The idea of restoring sight to people with damaged or degenerating photoreceptors in their eyes is simple enough in concept -- place a photoreceptor implant in the eye and beam video from a camera to the implant, bypassing the faulty photoreceptors. However, powering a device implanted in the back of a person's eye indefinitely is a serious obstacle. But Stanford researchers have worked around the problem by beaming images to the implant by pulsing near-infrared light that delivers both data and power to the implanted chip.
The 3-millimeter-wide implant is designed like an array of miniature solar cells configured in three layers that are 30 micrometers thick altogether. The array is essentially a collection of pixels, each connected to the next by 300-nanometer-thick silicon joints that allow the array to curve along the natural shape of the retina. To put it another way, the implant is flexible and extremely small.
A visually impaired person with the implant wears a set of exterior glasses that hosts a video camera that delivers a feed to the implant. A pocket PC then translates the video into 900-nanometer-wavelength light that delivers both the image data and electricity to the implant. The researchers chose an invisible, near-infrared display for the goggles because some people suffering from degenerating photoreceptors might still have some perception left, which would register visible light and interfere with the image being projected.
The quality of vision that the rig provides is limited, but the fact that researchers have found an innovative way to deliver both power and images in the same package is a relative breakthrough, as it should inform other efforts at sight restoration on a means to sustainably power remote implants deep in the eye.
They can charge devices wirelessly, so why can't they power something like this wirelessly, too?
If I'm not mistaken, something about magnetic induction or something to that effect (beyond my comprehension) can beam power or something a inches or feet away. Why not do the same with the implant? Wear something that beams the power to the implant. That way, it can power a more powerful implant with better resolution and abilities, like auto-zoom, day/night infrared vision (like Splinter Cell), auto targeting (like RoboCop), and the ability to shoot a laser out of it.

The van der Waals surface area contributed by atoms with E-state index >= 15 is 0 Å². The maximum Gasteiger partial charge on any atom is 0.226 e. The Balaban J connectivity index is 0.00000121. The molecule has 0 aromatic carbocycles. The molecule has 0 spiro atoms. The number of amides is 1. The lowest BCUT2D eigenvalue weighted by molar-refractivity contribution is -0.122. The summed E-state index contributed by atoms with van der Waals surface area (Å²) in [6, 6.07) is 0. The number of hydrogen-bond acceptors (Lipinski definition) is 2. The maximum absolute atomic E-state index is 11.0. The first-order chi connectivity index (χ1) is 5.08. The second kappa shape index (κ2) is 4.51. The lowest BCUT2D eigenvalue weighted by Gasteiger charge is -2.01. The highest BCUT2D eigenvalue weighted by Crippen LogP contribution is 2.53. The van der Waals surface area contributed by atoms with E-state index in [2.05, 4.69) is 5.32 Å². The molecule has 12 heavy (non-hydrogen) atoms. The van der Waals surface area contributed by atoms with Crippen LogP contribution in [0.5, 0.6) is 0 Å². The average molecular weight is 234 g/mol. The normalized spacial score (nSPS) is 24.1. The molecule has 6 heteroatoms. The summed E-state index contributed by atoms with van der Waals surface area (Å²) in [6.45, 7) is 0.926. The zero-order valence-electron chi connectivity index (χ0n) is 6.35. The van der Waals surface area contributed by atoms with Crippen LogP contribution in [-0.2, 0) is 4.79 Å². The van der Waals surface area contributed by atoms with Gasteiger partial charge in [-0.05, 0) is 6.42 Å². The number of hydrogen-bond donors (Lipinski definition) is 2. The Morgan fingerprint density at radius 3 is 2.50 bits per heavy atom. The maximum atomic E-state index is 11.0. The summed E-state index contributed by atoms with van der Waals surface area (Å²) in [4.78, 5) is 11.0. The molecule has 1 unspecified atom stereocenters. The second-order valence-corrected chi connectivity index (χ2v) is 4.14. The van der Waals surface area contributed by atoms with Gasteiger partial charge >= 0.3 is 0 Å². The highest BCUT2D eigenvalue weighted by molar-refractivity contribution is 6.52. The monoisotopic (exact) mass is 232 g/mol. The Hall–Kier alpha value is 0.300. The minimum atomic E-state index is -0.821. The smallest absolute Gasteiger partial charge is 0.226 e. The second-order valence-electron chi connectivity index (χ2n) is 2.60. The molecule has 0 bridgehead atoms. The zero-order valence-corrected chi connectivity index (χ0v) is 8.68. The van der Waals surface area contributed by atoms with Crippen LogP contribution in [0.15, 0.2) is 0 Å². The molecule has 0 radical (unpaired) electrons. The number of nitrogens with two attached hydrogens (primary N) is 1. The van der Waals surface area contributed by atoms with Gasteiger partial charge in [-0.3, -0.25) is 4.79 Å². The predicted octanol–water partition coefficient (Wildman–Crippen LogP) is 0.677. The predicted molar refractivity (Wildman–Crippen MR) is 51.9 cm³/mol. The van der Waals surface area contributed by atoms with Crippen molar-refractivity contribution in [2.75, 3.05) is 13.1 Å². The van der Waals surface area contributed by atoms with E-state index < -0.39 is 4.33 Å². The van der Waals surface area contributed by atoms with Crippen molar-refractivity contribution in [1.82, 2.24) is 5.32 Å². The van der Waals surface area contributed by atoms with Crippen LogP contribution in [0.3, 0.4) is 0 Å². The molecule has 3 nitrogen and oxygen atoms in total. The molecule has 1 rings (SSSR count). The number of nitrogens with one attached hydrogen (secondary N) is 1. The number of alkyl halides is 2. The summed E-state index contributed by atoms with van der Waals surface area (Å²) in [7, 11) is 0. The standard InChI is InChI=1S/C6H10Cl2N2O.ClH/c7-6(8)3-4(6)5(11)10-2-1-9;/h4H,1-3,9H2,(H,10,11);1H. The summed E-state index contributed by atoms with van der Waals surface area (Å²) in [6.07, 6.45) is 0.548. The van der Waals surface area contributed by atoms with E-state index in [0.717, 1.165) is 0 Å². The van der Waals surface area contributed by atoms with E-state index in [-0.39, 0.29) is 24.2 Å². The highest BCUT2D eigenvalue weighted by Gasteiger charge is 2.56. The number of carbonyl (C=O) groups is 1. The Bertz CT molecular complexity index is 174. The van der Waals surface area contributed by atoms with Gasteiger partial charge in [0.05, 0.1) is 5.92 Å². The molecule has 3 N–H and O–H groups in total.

Inductive charging requires the inductor to be plugged in. I could see maybe a sleep mask of some kind that would do it, but you still have to find room for a battery in the back of an eye. And with all of that, you have a strong magnetic field regularly being passed through the brain, which is just asking for trouble. Anyone have a quote on how strong the magnetic field of an inductive charger is? I would be curious.
The infared light delivers power.... is that not wireless charging?
Technically, yes it powers it. But I'm guessing it's not anywhere near powerful enough to do everything and anything the inventors wish it could. I wasn't arguing that fact, just contemplating alternative methods to power something beefier.
That why I suggested the wearable battery pack or whatever. Unless the implant is very, very efficient in converting every joule of energy from infrared light to something the system can use. And then, it's such a small surface area, it can only collect so much energy.
I am personally impressed that this technology has reached a stage that permits those impaired to see to a degree that is considered reasonable. Further research may include implants that means the end of glassess altogether.
I realize being short of sight must be little fun for anyone, but phew, I dont know that I could take the risk of such surgery. I am also one who is nervous of the latest craze, Lazik.
Anyone else reminded of Geordi La Forge's visor?
I am, and does any one know what kind of image it puts out?
is it in color, do u see pixels or is it blurry, ect. ect.
I saw another great post on 'the eye' in which a HUD was placed on a contact lense which stores information on anything from the people you see to the places you go to. The technology is advancing so fast!